Created over the course of a week in late February 1928, Exodus (Col de Sfa bei Biskra) is one of just five paintings Oskar Kokoschka created during his inaugural trip to North Africa, a long-awaited and much dreamed of voyage that took him away from Europe for almost six months. His travelling companion for much of the journey was Dr. Helmuth Lütjens, founding director of the Amsterdam branch of Paul Cassirer & Co., whom the artist had met in 1925 during a trip to the Netherlands. The pair arrived by boat into Carthage in early January, moving directly on to Tunis, where Kokoschka painted a view of the bustling Bab Souika market place from the roof of a local fruit merchant. After several weeks, they travelled in-land to Tozeur, encountering nomadic tribes along the route, before moving on to Biskra, Algeria, by car. Throughout the trip, Kokoschka was deeply impressed by the epic landscapes he encountered, their sweeping vistas and atmospheric play of light calling to mind scenes from the Old Testament and stoking his imagination.
Every morning between the 22nd and the 29th of February, Kokoschka had himself driven to the Col de Sfa, about eight kilometres north of Biskra, on the edge of the desert. From here, he could see nomadic tribes ‘far away on the plain, moving towards the Atlas, while from all directions other tribes were converging to join them’ (Kokoschka, quoted in S. Keegan, The Eye of God: A Life of Oskar Kokoschka, London, 1999, p. 156). Burning small bundles of newspaper in an effort to keep the clouds of mosquitos away from his eyes, Kokoschka began to paint the panoramic view from the foothills of the Aurès Mountains. Writing home to his family in Vienna, he described the scene: ‘I’m sitting in the desert and painting. I’m being driven back and forth by a car with my stuff. Every now and then caravans come by… They’re slowly pulling along their animals, camels and sheep in the mountains, because in the south, where the real desert is, it is already boiling’ (quoted in J. Winkler and K. Erling, Oskar Kokoschka: Die Gemalde 1906-1929, Salzburg, 1995, p. 141). Similarly, in a letter to his paramour Anna Kallin just a day after embarking upon the present composition, he proclaimed: ‘The landscape is really beautiful. You can see endlessly, lots of little hills’ (ibid.).
With its vivid, warm palette and flickering brushwork, Exodus (Col de Sfa bei Biskra) is filled with the evocative traces of Kokoschka’s experiences on the edge of the desert. The swirling sands stretch out before the viewer, capturing an impression of the endless arid wilderness as it extends towards the horizon. A caravan of people, camels, horses, goats and sheep makes its way along a path that snakes through the undulating landscape, their forms growing larger as they progress towards the artist, and yet still remaining dwarfed by the sheer immensity and expanse of their surroundings. As is typical of Kokoschka’s landscapes of this period, the scene is painted from an elevated viewpoint, accentuating the impression of depth as the eye is drawn towards the distant mountains, while the changeable sky casts a dynamic play of light and shadow across the scene.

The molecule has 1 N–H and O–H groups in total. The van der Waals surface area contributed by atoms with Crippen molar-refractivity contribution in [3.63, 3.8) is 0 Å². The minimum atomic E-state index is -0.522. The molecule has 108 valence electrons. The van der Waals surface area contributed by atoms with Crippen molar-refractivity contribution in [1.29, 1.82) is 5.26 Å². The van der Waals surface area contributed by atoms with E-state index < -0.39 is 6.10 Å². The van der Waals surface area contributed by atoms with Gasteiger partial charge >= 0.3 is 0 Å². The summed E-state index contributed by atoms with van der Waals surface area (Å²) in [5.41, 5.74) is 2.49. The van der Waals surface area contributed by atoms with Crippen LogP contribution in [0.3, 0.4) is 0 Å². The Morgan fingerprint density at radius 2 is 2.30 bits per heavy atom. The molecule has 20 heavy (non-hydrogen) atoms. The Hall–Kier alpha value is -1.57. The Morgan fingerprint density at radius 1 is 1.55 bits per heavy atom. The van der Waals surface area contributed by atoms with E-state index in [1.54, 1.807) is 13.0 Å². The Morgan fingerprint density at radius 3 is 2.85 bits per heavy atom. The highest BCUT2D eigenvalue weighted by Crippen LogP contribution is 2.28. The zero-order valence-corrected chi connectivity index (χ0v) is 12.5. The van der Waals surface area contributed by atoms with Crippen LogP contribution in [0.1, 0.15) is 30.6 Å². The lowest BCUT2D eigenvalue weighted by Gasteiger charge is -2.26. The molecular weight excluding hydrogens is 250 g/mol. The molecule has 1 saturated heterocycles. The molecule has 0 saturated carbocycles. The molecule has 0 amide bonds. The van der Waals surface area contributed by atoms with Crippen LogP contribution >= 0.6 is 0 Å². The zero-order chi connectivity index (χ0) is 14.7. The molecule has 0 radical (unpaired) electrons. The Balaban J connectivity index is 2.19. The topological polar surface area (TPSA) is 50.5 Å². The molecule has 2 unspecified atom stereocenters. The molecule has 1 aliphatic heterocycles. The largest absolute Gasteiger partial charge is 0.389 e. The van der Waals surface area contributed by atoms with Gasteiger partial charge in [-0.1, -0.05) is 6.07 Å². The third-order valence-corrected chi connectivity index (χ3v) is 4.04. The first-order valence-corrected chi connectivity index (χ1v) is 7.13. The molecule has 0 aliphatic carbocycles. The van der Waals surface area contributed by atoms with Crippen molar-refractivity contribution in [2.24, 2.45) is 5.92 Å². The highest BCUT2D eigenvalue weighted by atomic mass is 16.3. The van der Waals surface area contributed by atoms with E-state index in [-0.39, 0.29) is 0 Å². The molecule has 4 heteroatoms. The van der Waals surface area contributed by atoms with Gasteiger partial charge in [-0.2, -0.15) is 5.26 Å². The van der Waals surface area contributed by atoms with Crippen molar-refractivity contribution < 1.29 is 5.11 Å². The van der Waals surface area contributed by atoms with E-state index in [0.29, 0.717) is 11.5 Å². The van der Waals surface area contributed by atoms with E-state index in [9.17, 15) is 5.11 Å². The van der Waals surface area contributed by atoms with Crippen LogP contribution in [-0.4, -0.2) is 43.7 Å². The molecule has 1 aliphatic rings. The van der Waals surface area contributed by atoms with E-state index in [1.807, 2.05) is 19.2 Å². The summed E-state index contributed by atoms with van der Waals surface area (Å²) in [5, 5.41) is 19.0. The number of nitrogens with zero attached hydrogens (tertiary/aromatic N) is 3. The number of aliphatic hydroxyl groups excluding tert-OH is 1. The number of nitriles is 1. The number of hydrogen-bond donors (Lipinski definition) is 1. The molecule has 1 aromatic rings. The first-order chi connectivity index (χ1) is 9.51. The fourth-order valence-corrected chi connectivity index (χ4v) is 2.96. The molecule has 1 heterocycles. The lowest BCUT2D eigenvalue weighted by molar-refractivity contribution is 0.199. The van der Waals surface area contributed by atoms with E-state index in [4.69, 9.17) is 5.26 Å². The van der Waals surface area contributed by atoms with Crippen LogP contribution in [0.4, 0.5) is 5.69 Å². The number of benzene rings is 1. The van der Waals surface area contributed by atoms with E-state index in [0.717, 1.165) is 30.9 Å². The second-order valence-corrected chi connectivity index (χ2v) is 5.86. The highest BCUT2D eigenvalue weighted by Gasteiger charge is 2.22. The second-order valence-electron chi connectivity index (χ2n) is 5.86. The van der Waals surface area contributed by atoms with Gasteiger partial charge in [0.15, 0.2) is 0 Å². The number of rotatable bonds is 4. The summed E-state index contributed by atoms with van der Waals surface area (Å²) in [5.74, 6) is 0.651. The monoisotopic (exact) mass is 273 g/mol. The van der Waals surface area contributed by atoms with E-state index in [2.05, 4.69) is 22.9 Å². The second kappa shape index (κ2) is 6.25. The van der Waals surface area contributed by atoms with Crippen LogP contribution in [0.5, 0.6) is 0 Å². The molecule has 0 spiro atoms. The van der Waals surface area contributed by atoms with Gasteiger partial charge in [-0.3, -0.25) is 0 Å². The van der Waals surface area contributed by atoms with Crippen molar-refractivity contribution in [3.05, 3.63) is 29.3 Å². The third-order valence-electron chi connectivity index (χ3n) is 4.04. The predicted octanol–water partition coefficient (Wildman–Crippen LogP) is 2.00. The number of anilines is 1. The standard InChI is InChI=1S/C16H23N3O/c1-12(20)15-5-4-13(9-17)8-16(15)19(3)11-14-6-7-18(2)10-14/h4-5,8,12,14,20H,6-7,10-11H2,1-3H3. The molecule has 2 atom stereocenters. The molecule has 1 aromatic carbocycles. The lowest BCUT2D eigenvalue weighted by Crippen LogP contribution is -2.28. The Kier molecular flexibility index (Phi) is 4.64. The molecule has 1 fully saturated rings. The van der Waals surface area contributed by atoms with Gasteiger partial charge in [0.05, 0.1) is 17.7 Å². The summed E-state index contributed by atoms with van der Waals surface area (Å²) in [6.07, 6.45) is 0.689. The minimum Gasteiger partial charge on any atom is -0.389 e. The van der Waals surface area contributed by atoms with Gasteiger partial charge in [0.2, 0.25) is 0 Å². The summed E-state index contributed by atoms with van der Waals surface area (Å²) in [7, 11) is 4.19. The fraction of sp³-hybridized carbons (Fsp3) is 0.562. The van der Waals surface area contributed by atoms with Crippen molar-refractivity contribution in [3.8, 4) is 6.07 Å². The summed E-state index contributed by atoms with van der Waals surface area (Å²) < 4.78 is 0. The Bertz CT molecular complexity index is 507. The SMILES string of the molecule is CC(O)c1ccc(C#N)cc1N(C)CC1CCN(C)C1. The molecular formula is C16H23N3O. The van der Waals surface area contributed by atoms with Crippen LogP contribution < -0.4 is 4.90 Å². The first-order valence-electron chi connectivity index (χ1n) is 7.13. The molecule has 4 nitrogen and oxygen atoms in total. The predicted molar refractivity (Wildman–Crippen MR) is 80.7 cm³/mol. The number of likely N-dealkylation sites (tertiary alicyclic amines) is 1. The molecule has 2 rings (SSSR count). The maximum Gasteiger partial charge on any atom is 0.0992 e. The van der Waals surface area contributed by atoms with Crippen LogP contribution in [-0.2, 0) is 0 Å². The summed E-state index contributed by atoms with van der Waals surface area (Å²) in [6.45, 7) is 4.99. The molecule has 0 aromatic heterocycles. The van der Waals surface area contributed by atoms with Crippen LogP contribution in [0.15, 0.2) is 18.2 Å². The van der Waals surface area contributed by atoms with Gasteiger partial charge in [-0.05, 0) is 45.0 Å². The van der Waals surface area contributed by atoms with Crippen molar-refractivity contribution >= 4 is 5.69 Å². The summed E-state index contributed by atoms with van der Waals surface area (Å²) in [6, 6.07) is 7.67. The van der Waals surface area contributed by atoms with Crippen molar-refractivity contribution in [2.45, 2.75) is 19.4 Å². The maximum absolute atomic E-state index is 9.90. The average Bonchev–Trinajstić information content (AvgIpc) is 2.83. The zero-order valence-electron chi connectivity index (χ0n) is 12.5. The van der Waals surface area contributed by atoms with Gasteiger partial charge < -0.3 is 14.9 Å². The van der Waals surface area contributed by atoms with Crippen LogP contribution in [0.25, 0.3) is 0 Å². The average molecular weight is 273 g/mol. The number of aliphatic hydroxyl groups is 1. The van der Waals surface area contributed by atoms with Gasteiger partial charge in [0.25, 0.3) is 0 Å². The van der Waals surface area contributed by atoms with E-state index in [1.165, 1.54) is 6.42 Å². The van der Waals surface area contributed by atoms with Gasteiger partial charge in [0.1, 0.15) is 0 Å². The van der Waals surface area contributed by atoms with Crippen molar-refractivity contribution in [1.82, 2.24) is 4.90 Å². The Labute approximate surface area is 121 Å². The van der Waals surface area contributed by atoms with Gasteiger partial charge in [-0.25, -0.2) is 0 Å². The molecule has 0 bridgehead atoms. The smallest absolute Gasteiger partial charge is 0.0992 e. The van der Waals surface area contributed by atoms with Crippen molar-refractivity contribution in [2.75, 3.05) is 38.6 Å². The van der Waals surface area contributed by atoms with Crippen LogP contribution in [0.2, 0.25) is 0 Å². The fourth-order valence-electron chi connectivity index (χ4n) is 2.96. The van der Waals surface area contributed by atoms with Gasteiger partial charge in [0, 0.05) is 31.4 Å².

Kokoschka’s technique had gradually evolved during his travels through the 1920s, in response to his desire to capture the scenes he encountered quickly, before he was forced to move on. He began to mix turpentine into his oil paints, lending his pigments a new, supple, flowing materiality that allowed him to switch between broad areas of atmospheric colour and passages of concentrated linear, graphic drawing. Here, the canvas is filled with these rippling, fluid strokes of the brush, the North African landscape and its inhabitants demarcated in a sparkling range of tones, from bright violet, burnt orange and scarlet reds, to subtly modulated golds, soft greens and cool blues.
At the end of a week working on the scene, Kokoschka declared Exodus (Col de Sfa bei Biskra) complete: ‘[...] my picture is finished. As good as a Reubens sketch. With an insane line like a Fragonard. And I would be jealous if someone else painted it again. Thank God!’ (ibid.). The painting was consigned to the Kunstsalon Paul Cassirer in Berlin on Kokoschka’s return to Europe, and purchased shortly thereafter by Max Warburg, the director of M. M. Warburg & Co. bank in Hamburg, and his wife Alice. The painting remained with the Warburgs when they emigrated to New York in the late 1930s, and subsequently passed to their son Eric, with whom it remained for a further three decades.